At this point, I wanted to laugh out load, but I didn't think that was the appropriate response at the time. Here's the thing. The P.A. was apologetic, but her apology wasn't sincere. Her pride was hurt by the thrashing she was receiving, and she was losing her patience. I felt for her. All she wanted to do was make this man better, and he was being immensely difficult. However, I, also, felt for Dr. Gramling. Here was a man, who for the majority of his life gave the orders. He was an authority, and people jumped to action when he barked. As a stroke victim and an 88-year old patient, this identity was slipping away, ignored orange juice demand by ignored orange juice demand. That's a scary, scary place to be. Though I felt the pain of both P.A. and patient, I felt that in this instance the nursing staff needed to swallow their pride and turn eyes of compassion on this dying man. Here was a teacher (and I suspect that many of their patients fit this role) sent to challenge them and make them adapt and respond to him in way that would comfort him as opposed to incense him. What would make this man respect them enough to relinquish control and let them do their job properly? I don't know the answer to this question. I hope that, by now, someone in the facility has figured out the answer. With that, I give you....

Law #2 - Do not dismiss the Dr. Gramlings in your life. Your worst enemy may just be your greatest teacher.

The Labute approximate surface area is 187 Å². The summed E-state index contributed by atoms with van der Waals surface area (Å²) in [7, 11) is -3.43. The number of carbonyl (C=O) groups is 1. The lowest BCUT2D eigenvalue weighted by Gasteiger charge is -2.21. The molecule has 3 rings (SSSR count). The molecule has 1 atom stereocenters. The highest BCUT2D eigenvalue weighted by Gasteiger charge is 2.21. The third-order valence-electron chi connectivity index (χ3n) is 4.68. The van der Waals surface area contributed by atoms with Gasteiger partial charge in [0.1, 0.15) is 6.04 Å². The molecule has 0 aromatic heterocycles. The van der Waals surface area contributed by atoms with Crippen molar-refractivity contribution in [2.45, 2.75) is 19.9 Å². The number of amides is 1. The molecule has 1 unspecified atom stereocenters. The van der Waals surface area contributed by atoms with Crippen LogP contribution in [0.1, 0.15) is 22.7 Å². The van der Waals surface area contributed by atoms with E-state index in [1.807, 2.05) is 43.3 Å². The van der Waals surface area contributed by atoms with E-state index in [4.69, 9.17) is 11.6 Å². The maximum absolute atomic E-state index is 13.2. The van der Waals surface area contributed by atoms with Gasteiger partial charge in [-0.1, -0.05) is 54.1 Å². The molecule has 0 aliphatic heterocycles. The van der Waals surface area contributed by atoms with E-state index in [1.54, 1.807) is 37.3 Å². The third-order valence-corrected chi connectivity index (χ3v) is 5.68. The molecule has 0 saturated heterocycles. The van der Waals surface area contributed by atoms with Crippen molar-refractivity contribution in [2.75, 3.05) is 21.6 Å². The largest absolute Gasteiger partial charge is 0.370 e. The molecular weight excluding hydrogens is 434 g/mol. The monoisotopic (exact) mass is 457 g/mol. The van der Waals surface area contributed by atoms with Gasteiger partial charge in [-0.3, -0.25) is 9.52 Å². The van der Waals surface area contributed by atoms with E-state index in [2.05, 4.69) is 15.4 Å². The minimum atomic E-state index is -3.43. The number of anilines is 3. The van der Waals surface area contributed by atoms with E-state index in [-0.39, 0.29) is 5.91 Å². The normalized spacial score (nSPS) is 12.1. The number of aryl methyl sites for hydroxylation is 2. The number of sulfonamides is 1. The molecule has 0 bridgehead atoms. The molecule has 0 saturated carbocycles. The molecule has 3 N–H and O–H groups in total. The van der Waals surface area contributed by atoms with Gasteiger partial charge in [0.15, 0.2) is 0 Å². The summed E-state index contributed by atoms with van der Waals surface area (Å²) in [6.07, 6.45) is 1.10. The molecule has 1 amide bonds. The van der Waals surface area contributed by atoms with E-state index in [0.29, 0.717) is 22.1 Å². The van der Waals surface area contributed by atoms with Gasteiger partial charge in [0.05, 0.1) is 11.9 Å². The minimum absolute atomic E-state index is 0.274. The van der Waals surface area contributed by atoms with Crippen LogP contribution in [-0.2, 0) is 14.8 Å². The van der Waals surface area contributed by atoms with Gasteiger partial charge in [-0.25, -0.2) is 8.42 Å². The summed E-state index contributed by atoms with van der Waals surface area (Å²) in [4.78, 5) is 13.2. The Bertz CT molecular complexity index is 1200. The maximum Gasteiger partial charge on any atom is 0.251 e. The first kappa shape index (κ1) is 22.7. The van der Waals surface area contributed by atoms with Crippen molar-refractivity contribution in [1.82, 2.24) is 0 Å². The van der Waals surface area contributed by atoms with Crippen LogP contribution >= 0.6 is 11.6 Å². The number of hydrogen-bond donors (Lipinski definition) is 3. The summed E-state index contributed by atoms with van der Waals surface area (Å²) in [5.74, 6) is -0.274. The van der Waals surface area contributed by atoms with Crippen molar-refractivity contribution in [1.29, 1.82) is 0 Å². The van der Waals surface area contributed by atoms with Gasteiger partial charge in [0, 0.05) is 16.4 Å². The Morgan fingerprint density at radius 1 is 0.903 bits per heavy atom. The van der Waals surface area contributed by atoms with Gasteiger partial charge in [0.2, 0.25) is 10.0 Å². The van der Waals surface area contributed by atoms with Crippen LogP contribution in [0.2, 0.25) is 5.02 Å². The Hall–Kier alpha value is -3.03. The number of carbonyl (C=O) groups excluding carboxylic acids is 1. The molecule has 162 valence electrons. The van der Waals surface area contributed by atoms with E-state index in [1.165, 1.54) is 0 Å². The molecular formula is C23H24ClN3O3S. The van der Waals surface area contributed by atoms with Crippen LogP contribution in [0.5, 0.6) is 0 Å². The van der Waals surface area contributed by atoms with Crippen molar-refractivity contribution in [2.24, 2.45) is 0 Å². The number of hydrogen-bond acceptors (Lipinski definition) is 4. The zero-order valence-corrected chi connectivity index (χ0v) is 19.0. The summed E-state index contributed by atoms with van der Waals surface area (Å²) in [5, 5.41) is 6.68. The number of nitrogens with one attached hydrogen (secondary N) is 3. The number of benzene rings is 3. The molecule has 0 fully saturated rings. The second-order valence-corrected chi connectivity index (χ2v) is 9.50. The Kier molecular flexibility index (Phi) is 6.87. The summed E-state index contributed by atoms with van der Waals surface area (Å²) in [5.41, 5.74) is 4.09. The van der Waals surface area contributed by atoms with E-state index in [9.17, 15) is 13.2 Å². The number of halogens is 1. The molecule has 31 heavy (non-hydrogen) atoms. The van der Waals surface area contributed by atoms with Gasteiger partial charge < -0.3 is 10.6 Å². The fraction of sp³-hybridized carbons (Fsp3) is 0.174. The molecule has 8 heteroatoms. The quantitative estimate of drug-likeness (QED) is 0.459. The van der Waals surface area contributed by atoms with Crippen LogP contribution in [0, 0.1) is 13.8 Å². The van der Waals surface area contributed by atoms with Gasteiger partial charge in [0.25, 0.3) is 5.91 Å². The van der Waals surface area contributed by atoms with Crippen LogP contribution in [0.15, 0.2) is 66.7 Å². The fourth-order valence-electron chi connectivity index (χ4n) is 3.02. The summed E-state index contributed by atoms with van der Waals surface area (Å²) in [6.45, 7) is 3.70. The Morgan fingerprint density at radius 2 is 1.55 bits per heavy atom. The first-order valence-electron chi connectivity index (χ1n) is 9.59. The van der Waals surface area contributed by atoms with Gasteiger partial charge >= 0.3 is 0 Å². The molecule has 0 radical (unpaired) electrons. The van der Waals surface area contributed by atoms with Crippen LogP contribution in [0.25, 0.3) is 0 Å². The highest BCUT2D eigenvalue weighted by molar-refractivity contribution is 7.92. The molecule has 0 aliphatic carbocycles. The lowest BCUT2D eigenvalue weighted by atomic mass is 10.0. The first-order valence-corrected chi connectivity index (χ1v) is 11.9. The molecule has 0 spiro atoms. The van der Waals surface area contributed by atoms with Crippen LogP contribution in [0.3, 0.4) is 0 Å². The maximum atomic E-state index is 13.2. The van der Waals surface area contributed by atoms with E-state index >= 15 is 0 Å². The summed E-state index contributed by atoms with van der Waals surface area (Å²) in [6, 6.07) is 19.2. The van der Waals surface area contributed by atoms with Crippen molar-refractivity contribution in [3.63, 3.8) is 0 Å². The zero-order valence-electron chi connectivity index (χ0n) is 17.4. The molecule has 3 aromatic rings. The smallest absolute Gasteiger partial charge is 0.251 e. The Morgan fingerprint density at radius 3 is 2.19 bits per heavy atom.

Booyah! More words of wisdom from the Paddle!

Tuesday, September 14, 2010

Beautiful Surprise

Welcome to my blog! For my inaugural post, I want to share something beautiful that I discovered outside of my house last week. I was rushing to my car, late for work as usual, when I happened to glance over at my garden. Usually this time of the year, I look at it with disdain and even a little stress. It's overgrown with weeds and to get it into any shape to plant will require at least a day's worth of hard, sweaty work. I'd recently noticed some viney weeds that had grown up my plastic deer fencing, starting to weigh it down. I know this weed. I always rip it out of the ground before it has a chance to make it to its current stage of maturity. As luck would have it, I've been pre-occupied with other aspects of my life for months now. I let the garden go back in June. On this particular morning, this is what I discovered:

Morning glories! Everywhere! They've even grown up into a tree next to the garden and are spreading their glory from 10 feet high. When I saw them, I just froze in mid-step and stared and wondered at their sudden appearance into my world. I had no idea that this prolific vine I'd been destroying for the past two years could produce such artistry. I walked to my garden and observed all the weeds in it from a whole new perspective. Sunshine yellow butterflies flitted from flower to flower. Bumblebees climbed deep into the trumpets slurping out nectar. Then, I looked into the garden full of weeds and saw life, so much life. Perhaps I didn't love the weeds, but countless insects found a home in the plants I cursed and despised. What an enlightening moment! 

This leads me to my first law. These laws will be in no particular order. In fact, I'd say they will just randomly fly from my head depending on what story I feel like telling at the moment. Despite their randomness, they will always be words of wisdom and worth heeding. So, without further ado...

Law #1 - Practice the art of letting go, for it may yield beautiful surprises.

HA! Now that's the kind of shit they should write on fortune cookies!